A resolution that would deregulate special education programs has already passed the House of Representatives and will come before the Senate any day now. According to Disability Scoop, opponents of the resolution argue that rescinding the Obama-era regulations would reduce the accountability of school districts to accommodate the needs of children with disabilities.
The resolution would remove the rules that govern the implementation of the Every Student Succeeds Act. Enacted in 2015, the ESSA is a bipartisan revision of No Child Left Behind. ESSA established accountability requirements to ensure that all students with disabilities have the same educational opportunities as other children.
If your child has special needs and you believe that his or her school or school district has not provided reasonable accommodations, contact the Law Office of Stuart M. Nachbar. Mr. Nachbar will evaluate your situation, answer your questions, and help you enforce your child’s rights. Call 973-567-0954 today to schedule a consultation with a special needs attorney in New Jersey.
Proposed Resolution Would Give States More Leeway to Interpret ESSA
Without the accountability regulations of the ESSA, states would have more freedom when interpreting the law. Critics of the resolution argue that this will inevitably reduce the quality of education programs for children with disabilities because states and school districts may construe the law to cut costs.
According to the current regulations, accountability reports must be filed if there are a specific number of students in a subgroup. Also, students who “consistently” underperform must be identified, but the resolution would remove the regulation that defines what “consistently” means.
Technically, there are no changes to ESSA, but the removal of the implementation regulations could have a profound effect on the quality of special education programs. States would be required to develop their own accountability systems; however, any weakness in these systems could compromise the integrity of the program.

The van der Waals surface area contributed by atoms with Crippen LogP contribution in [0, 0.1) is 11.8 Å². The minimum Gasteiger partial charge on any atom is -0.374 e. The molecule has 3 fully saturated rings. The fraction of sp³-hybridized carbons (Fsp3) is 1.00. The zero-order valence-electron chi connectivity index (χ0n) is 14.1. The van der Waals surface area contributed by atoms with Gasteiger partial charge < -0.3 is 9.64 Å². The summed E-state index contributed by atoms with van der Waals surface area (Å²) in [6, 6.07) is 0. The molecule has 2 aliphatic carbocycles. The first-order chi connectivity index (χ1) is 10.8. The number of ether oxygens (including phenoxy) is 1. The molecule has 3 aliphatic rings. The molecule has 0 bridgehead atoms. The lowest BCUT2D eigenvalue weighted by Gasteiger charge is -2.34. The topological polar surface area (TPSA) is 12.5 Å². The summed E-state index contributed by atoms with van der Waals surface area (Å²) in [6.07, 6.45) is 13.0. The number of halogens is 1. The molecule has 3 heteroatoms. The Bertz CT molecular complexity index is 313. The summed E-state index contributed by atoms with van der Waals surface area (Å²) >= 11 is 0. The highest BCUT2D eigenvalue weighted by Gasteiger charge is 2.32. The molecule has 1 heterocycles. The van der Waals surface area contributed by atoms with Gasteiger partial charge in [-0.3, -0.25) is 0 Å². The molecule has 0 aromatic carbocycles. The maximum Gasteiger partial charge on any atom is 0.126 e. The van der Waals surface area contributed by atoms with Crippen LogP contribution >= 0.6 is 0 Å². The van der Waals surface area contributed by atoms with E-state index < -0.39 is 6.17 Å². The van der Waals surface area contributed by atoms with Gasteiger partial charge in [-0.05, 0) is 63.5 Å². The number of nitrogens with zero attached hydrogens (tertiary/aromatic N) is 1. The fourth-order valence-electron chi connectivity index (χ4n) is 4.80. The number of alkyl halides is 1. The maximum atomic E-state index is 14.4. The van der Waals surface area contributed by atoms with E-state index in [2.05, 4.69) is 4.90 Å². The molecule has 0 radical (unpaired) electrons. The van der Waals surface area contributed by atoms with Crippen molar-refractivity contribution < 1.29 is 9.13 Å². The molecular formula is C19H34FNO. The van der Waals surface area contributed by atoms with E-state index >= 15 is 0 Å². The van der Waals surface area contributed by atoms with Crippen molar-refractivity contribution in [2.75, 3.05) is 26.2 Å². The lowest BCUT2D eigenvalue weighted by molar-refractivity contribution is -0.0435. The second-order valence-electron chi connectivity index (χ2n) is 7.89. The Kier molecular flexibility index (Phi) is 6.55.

Advocacy Groups Are Urging Members to Pressure Senators to Oppose the Resolution
Several advocacy groups including the Council for Exceptional Children, the National Down Syndrome Society, and the National Disability Rights Network have voiced their disagreements with the resolution. They have asked their members to reach out to senators and request that they oppose the resolution.
Supporters of the resolution argue that the Obama-era regulations were overreaching, and the proposed resolution would give the power back to states and school districts. If the Senate approves the resolution, this would be the first time that the U.S. Congress has rescinded an education regulation. President Trump has already indicated that he would sign the resolution.
Whether or not the resolution passes, every child in the United States has a right to equal education opportunities. If your child has been deprived of fair education, contact the Law Office of Stuart M. Nachbar.
Mr. Nachbar is a special needs lawyer in New Jersey who has extensive experience representing families with special needs and disabilities. Call 973-567-0954 today to schedule a consultation.